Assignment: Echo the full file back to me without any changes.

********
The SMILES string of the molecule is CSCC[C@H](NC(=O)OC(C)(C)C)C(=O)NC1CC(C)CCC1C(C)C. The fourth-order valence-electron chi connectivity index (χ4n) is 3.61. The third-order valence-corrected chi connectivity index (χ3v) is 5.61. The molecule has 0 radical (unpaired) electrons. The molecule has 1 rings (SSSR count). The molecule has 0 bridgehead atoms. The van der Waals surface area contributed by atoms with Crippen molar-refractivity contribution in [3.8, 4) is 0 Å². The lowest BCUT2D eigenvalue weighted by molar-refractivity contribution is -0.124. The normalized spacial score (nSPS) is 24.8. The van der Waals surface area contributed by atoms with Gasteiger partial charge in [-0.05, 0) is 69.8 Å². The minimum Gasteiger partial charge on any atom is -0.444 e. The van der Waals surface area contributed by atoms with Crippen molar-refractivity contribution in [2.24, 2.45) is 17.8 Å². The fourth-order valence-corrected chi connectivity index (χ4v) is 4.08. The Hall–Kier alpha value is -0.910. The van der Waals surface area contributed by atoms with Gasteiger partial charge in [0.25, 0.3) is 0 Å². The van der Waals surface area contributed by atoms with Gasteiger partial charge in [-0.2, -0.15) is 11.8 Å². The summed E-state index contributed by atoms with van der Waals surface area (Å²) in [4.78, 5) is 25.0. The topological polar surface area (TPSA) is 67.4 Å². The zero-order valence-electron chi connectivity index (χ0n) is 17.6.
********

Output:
The SMILES string of the molecule is CSCC[C@H](NC(=O)OC(C)(C)C)C(=O)NC1CC(C)CCC1C(C)C. The fourth-order valence-electron chi connectivity index (χ4n) is 3.61. The third-order valence-corrected chi connectivity index (χ3v) is 5.61. The molecule has 0 radical (unpaired) electrons. The molecule has 1 rings (SSSR count). The molecule has 0 bridgehead atoms. The van der Waals surface area contributed by atoms with Crippen molar-refractivity contribution in [3.8, 4) is 0 Å². The lowest BCUT2D eigenvalue weighted by molar-refractivity contribution is -0.124. The normalized spacial score (nSPS) is 24.8. The van der Waals surface area contributed by atoms with Gasteiger partial charge in [-0.05, 0) is 69.8 Å². The minimum Gasteiger partial charge on any atom is -0.444 e. The van der Waals surface area contributed by atoms with Crippen molar-refractivity contribution in [2.24, 2.45) is 17.8 Å². The fourth-order valence-corrected chi connectivity index (χ4v) is 4.08. The Hall–Kier alpha value is -0.910. The van der Waals surface area contributed by atoms with Gasteiger partial charge in [0.25, 0.3) is 0 Å². The van der Waals surface area contributed by atoms with Gasteiger partial charge in [-0.2, -0.15) is 11.8 Å². The summed E-state index contributed by atoms with van der Waals surface area (Å²) in [4.78, 5) is 25.0. The topological polar surface area (TPSA) is 67.4 Å². The zero-order valence-electron chi connectivity index (χ0n) is 17.6.